More than 200 people gathered under a ramp on the west side of Thompson-Boling Arena – where gold-colored shovels with orange handles were lined up near the trough – to hear from coaches Bruce Pearl and Pat Summitt, UT President John Petersen, Athletic Directors Joan Cronan and Mike Hamilton and Larry F. Pratt, a UT graduate and businessman whose $5 million donation jumpstarted the facility, which will bear his name.
The speeches were filled with praise, anecdotes and quips. Pearl said the sight of the facility site "touches my heart," and Summitt was delighted to be wrong for once, she said.
"I told Mike Hamilton I would never live to see a practice facility built here," Summitt said to much laughter.
Besides Pratt, the university received "leadership gifts" from Jim Haslam, Brenda Lawson and Robbie Nutt, among other donors, for the facility, which Summitt and Pearl both lauded as an edge in teaching current players and luring new ones to campus.
The 72,000-square-foot, $16 million pavilion – which was paid for completely with private money that has been banked, not just pledged – will have two gyms, one for both teams, and space allocated for sports medicine, strength training, film study and recruiting. It will be located on the west side of the arena with the facility's front door facing north to the intersection of Phillip Fulmer Drive and Lake Loudoun Boulevard. An underground parking garage can be accessed from the boulevard at the southern end. An enclosed ramp will connect the facility to the arena so the players and coaches can access it from the basketball offices. Its completion date is set for November 2007.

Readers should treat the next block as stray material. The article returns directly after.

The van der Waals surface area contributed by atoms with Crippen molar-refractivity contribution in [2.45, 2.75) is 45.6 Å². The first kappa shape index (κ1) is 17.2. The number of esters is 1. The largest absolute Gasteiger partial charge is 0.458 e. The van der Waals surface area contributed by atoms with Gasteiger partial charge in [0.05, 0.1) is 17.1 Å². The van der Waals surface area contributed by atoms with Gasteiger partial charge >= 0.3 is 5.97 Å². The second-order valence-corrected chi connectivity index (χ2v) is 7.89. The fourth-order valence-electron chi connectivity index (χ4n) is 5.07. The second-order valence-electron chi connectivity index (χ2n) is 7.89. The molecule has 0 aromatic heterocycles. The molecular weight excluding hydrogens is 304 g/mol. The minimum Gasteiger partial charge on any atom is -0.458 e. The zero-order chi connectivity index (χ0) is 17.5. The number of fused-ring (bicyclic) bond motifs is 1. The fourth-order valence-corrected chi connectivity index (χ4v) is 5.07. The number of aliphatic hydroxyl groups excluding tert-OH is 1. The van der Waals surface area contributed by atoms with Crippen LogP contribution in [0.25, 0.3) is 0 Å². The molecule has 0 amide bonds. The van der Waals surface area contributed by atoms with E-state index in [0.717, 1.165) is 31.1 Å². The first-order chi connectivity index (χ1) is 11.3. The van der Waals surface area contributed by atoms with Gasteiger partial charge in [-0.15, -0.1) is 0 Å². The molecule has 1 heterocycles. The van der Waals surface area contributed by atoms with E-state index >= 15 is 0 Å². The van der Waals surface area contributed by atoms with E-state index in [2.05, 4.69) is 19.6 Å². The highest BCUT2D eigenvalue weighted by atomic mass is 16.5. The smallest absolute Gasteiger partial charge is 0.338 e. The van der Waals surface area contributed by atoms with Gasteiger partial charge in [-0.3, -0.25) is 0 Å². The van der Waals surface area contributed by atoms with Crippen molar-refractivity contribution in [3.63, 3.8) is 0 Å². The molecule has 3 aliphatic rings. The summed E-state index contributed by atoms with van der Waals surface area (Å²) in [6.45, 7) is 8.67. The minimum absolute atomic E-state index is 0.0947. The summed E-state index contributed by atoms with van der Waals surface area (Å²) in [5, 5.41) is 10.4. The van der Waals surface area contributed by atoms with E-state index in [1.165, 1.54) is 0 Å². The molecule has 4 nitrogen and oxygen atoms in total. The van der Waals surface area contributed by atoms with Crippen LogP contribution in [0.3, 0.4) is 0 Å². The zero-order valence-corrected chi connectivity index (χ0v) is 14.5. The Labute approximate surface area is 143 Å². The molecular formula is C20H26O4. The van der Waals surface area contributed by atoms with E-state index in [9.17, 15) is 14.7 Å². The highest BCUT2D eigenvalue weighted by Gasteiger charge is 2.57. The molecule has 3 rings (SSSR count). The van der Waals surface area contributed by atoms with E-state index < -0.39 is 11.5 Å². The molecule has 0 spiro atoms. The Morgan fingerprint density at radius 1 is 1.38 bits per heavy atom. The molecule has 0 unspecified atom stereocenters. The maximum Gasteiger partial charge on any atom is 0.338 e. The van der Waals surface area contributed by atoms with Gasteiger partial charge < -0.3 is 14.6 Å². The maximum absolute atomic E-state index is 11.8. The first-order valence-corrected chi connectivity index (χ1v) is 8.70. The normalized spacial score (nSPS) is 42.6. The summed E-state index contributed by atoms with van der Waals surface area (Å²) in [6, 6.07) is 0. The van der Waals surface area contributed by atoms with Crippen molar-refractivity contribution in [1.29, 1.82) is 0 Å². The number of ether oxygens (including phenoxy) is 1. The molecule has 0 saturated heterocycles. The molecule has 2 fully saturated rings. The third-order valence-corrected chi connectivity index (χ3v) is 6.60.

Pearl kicked off the series of speeches and relayed how he and Summitt personally went to Pratt for help.
"He saw something, and that was a need," Pearl said. "So I thank you so much Larry."
Pearl noted how he and Summitt have to move their teams from the arena to Stokely Athletics Center and work around each other's schedules and practice needs to get court time. Since the arena is a multipurpose facility, the teams can get bumped off "The Summitt" floor for other events such as circuses, rodeos, concerts and conventions. Stokely is used by the volleyball and indoor track teams so when basketball needs the center, too, everyone's schedule gets juggled.
Pearl likened the pavilion to a "new classroom" on campus because what he and Summitt essentially do is teach.
"What you see behind us is going to be a new classroom," Pearl said from the dais to those seated under the ramp. "I am so happy for Pat. She wanted this facility for a long time."
Cronan went next and also lauded Pratt, telling him, "Larry, what a difference you've made. This is a dream."
"Pat Summitt has wanted this for a long time and if you know Pat Summitt, you know I've heard about it for a long time," Cronan said as those gathered laughed, especially Summitt.
"This building couldn't happen without this lady on my left," Cronan said motioning to Summitt. "She is an icon … She will go down in history, men or women, as the best."
Summitt followed Cronan and after pointing out how she was wrong about a facility not being built in her lifetime, she next pointed to the men's and women's players who were among those seated in the crowd and said: "We're proud of how you represent us." She thanked the seniors, who won't get to use the facility, for their on-court contributions to make it possible.
Summitt then told a story about recruiting former Lady Vol Kara Lawson, who was in town and attended the groundbreaking ceremony, and how a school that had a practice facility used it to try to lure Lawson away from Tennessee.
"They did remind Kara that we didn't have a practice facility," Summitt said of Duke, which was heavily recruiting the guard. "When she told me that I had another selling point."